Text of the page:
The Plain Folk

Another impressive quality of the plain folk was their ability to give colorful and forceful expression to their thoughts, and this despite the serious deficiencies of most of them in grammar and spelling. Some of their figures of speech were pungent and vivid. One Reb commented that "the Yankees were thicker (th)an lise on a hen and a dam site ornraier," while another reported that his comrades were "pitching around like a blind dog in a meat haus," and a third wrote that it was raining "like poring peas on a rawhide." An Ohioan reported that Rebel dwellings near Fredericksburg looked like "the latter end of original sin and hard times," and another Yank wrote from Chattanooga that he was so hungry he "could eat a rider off his horse and snap at the stirrups."

Yanks registered comments even more pungent in denouncing their officers. Private Hezekiah Stibbs of Iowa wrote his brother in 1863: "We have got a good many officers in this regiment that never had a square meal until they came into the service." Another Yank characterized those who commanded him as "woss than worthless." A Massachusetts soldier who seems to have been a prototype of Bill Mauldin wrote: "The officers consider themselves as made of a different material from the low fellows in the ranks... They get all the glory and most of the pay and don't earn ten cents apiece on the average the drunken rascals." Private George Gray Hunter of Pennsylvania declared: "If there is one thing that I hate more than another it is the Sight of a Shoulder Strap, For I am well convinced in My own Mind that had it not been for officers this war would have Ended long ago." But the peak of denunciatory expressiveness on either side was attained by the Yank who wrote: "I wish to God one half of our officers were knocked in the head by slinging them against a part of those still Left."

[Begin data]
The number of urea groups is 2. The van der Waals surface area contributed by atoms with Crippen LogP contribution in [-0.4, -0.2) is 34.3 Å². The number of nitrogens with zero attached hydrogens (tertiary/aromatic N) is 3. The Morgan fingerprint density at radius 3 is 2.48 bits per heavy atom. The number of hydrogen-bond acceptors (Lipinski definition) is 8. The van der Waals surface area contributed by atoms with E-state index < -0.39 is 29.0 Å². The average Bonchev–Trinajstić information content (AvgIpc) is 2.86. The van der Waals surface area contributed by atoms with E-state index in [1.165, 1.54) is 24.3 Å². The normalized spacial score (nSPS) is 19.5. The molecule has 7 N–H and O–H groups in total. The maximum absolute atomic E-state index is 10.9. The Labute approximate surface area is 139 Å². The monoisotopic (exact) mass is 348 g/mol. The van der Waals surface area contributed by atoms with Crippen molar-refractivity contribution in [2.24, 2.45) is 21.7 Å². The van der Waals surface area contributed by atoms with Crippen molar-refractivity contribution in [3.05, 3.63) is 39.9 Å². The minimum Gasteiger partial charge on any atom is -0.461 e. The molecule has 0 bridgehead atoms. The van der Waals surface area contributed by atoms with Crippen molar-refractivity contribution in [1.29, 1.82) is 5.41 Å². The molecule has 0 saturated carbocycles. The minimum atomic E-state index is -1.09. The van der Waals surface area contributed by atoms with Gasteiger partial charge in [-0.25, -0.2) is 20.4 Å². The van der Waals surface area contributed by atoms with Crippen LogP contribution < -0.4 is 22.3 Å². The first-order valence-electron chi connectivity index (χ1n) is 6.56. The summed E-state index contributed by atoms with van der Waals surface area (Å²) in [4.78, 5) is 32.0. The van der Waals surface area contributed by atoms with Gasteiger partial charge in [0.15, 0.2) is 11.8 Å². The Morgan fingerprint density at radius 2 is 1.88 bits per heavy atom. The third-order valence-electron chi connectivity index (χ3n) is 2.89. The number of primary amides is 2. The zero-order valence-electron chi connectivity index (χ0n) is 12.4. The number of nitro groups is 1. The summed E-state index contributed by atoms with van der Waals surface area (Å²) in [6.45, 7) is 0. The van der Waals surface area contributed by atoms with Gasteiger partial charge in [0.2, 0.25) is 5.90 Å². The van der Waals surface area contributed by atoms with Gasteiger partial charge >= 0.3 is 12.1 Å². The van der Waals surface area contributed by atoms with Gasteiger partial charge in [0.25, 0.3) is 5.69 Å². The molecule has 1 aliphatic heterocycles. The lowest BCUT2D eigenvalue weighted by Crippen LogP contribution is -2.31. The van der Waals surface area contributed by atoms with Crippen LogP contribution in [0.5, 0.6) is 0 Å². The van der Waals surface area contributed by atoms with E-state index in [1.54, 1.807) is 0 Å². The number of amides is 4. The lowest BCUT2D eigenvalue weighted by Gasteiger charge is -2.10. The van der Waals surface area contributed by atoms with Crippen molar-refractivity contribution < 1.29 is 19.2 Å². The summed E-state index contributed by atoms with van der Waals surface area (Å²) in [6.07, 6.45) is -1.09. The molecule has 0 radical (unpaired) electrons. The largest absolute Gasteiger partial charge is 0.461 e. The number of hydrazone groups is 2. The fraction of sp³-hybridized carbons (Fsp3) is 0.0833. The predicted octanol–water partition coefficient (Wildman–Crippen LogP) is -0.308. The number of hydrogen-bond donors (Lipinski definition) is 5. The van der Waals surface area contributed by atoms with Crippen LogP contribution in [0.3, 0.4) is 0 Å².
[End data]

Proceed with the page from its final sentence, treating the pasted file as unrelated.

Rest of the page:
(from The Common Soldier of the Civil War)